Gerard Say

Denise Delurgio
4 months 3 weeks ago

"The decline of the Latin Mass..." no decline, an abrupt banning after Vatican II. Then in 1984, Pope John Paul II permitted the Tridentine (Latin)Mass under certain conditions. Since then, some bishops have allowed it to be celebrated more often, and recently the demand has grown. Those of us who learned to pray the Mass in Latin needed no translation, but English was printed side by side in the missal. The sermons and scriptural readings were always in English, as were additional prayers such as the Prayer to Michael the Archangel at the end of Mass. Studying Latin in high school or college led to reading scholarly works from Virgil and others. It also increased our vocabulary skills, and paid off in spades if employed in medicine or science. However, the study of the language in school did not impact the intensity of prayer at Mass. 50 years after its disappearance it seems strange and foreign for those who never prayed this way. When I recall my first Holy Communion in 1947, I can still hear the prayers and the choir in the memory that make it the holiest day of my life. Thank you to the young author who wrote this thoughtful article on the subject.

Robert Rine
4 months 3 weeks ago

I'm pleased to note that Ms. Spiewak is enthusiastic about her academic interest but I've been there, done that. I suggest Ms. Spiewak take time to do some research on The Second Vatican Council.

Mary Therese LEMANEK
4 months 3 weeks ago

It is discouraging to hear someone say that returning to our Latin roots would be an effective way to "demonstrate the relevance of Catholicism today"

Tom Poelker
4 months 3 weeks ago

I have been glad for the Latin I was required to learn. I am also glad the the my vernacular English can be used in the liturgy. I am upset that those to attached to ecclesiastical [not the better classical] Latin have abused English in the Mass translation they imposed.
I get some meaning and pleasure from occasional Latin musical texts, but most of the congregation is simply perplexed and silent, removed from the participation demanded by Vatican II.
This proposal is elitist in the extreme, catering to a few at the expense of the many.
Benedict XVI was a culture warrior dedicated to the concept of European Christendom. He was not an expert on Liturgical Theology but on Dogmatic Theology and shared the common mistake of thinking that having jurisdictional authority gave him a right to speak even when he lacked the authority of expertise. He is not a particularly good source when discussing liturgy.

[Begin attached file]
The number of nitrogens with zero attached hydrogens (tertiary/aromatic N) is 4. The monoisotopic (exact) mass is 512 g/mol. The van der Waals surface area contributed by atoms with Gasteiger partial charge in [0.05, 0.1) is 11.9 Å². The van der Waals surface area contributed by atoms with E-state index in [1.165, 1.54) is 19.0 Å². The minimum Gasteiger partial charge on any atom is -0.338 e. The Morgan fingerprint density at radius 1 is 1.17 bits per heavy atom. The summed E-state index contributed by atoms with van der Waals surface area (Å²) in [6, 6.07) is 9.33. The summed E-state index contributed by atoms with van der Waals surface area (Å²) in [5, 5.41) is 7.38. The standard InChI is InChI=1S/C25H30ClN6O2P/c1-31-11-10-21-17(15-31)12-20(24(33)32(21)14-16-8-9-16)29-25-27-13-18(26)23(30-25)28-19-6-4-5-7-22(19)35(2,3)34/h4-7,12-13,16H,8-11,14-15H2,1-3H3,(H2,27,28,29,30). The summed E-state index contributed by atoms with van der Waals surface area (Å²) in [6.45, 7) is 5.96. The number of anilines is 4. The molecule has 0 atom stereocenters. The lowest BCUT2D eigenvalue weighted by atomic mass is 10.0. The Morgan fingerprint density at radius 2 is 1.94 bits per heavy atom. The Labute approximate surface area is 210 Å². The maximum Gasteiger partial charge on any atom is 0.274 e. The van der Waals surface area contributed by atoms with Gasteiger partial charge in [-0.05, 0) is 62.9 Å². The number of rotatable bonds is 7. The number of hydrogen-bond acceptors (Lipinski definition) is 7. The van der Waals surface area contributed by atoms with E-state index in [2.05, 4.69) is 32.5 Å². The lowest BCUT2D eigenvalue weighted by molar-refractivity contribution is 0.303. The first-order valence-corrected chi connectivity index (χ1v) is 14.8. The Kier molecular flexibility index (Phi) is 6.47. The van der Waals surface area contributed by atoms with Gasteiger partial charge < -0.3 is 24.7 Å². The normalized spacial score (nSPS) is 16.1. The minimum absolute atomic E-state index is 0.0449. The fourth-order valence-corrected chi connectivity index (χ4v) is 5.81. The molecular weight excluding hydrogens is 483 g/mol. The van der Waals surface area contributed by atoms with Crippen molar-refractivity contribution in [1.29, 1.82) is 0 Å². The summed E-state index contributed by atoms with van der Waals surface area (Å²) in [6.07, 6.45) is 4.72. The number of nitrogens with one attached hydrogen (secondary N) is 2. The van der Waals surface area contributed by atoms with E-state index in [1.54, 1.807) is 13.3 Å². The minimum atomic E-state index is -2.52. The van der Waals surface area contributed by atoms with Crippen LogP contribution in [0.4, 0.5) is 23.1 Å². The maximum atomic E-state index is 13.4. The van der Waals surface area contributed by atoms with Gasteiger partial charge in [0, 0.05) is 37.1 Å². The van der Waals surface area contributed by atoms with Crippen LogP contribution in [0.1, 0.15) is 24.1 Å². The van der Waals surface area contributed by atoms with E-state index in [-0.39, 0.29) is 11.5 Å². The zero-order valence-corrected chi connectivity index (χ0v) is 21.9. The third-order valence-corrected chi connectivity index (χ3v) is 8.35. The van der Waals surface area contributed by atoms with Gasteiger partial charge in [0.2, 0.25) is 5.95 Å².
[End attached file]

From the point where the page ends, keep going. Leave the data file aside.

If we are interested in the roots of Christianity then we need to study Koine Greek, the language of the New Testament and of the creeds.

thomas beers
4 months 3 weeks ago

I think a careful reading of Ms Spiewak's article demonstrates that she is no liturgical reactionary, but wishes us all to appreciate a living heritage of our identities as Christians. I say 'Christians' rather than 'Catholics' because I am an (appreciative) Lutheran guest on these pages, and one of the great challenges I see confronting all our churches is maintaining a living understanding that the life of the Church comprehends an active participation in its history. Protestants sometimes need reminding that 'our' history didn't begin with Martin Luther in 1517. My own parish on particular feast days chants the Ordinary of the Mass in Latin. I'm not saying this is common practice among Lutheran Christians, but it helps the lay members of my parish to 'stay connected' -- quite viscerally -- with the Church's full two thousand year history. (I might add that when Luther 'reformed' church worship for his followers in the 16th century, he never proscribed celebration of the mass in Latin. And in the Swedish Church following the Reformation use of the Latin never disappeared from regular liturgical observance.) I think all Christians can benefit from a living familiarity with Latin as a vital component of our participation in the life of the Church across time, although this opinion in no way undermines the need for regular liturgical observance in the vernacular. That's my own understanding of one of the chief liturgical findings of Vatican 2. I don't think Ms Spiewak is suggesting anything to the contrary, and I thank her for her thoughtful contribution here.

Jason Edwards
4 months 2 weeks ago

E contra: multi sunt qui non solum legere sed etiam loqui latine, sive deum precans sive proximum salutans.

Oportet nos Catholicos quibus latintas est patrimonia, exemplum Graecorum sequi: nempe docere pueros conversosque latinitatis rudimenta. Nonne Iudaici Hebraicam et Musselmani Arabicam linguam propagant? Immo, et hactenus laudentur merito.

Deo gratias, in temporibus nostris crescit in dies sacrorum rituum celebratio latina.

At laudabiliter tu dixisti omnes aequales includi cum latino sermone utamur. Fiat, fiat.

jean harrington
4 months 2 weeks ago

There is so much more to Latin than just "Church Latin". It has a long history of Caesar, Cicero and Vergil, to name some people you may know. As for Greek, there is Homer, written down for first time about 800 B.C.Then, there is Attic Greek of the philosophers and play writers (600-300 B.C.) and then there is koine (common) Greek, St.John wrote his gospel. You want to good read https://www.amazon.com/Odyssey-Homer/dp/0393089053 Our secular universities are carrying on with the Classics, so much more than "Church Latin".